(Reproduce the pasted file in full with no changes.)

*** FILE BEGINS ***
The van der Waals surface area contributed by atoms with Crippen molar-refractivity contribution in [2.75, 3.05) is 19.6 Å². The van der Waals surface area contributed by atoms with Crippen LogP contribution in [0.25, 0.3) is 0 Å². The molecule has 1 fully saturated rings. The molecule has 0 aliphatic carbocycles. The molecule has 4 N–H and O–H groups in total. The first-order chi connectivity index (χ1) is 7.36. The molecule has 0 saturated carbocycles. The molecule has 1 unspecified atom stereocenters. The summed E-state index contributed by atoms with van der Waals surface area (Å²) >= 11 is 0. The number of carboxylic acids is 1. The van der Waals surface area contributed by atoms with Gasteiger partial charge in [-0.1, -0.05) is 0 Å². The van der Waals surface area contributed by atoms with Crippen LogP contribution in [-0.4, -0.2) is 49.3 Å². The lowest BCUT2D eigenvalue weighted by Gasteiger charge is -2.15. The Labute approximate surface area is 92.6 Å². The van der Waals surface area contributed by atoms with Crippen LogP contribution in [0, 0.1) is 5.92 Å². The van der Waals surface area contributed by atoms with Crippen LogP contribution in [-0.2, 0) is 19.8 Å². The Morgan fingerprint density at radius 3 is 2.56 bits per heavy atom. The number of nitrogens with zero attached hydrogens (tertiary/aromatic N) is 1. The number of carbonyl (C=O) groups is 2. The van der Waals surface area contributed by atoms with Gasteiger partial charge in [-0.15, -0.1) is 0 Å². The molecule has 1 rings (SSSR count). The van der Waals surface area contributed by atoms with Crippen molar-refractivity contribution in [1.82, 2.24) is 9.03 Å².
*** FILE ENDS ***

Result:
The van der Waals surface area contributed by atoms with Crippen molar-refractivity contribution in [2.75, 3.05) is 19.6 Å². The van der Waals surface area contributed by atoms with Crippen LogP contribution in [0.25, 0.3) is 0 Å². The molecule has 1 fully saturated rings. The molecule has 0 aliphatic carbocycles. The molecule has 4 N–H and O–H groups in total. The first-order chi connectivity index (χ1) is 7.36. The molecule has 0 saturated carbocycles. The molecule has 1 unspecified atom stereocenters. The summed E-state index contributed by atoms with van der Waals surface area (Å²) >= 11 is 0. The number of carboxylic acids is 1. The van der Waals surface area contributed by atoms with Gasteiger partial charge in [-0.1, -0.05) is 0 Å². The van der Waals surface area contributed by atoms with Crippen LogP contribution in [-0.4, -0.2) is 49.3 Å². The lowest BCUT2D eigenvalue weighted by Gasteiger charge is -2.15. The Labute approximate surface area is 92.6 Å². The van der Waals surface area contributed by atoms with Crippen LogP contribution in [0, 0.1) is 5.92 Å². The van der Waals surface area contributed by atoms with Crippen LogP contribution in [-0.2, 0) is 19.8 Å². The Morgan fingerprint density at radius 3 is 2.56 bits per heavy atom. The number of nitrogens with zero attached hydrogens (tertiary/aromatic N) is 1. The number of carbonyl (C=O) groups is 2. The van der Waals surface area contributed by atoms with Gasteiger partial charge in [-0.15, -0.1) is 0 Å². The molecule has 1 rings (SSSR count). The van der Waals surface area contributed by atoms with Crippen molar-refractivity contribution in [1.82, 2.24) is 9.03 Å².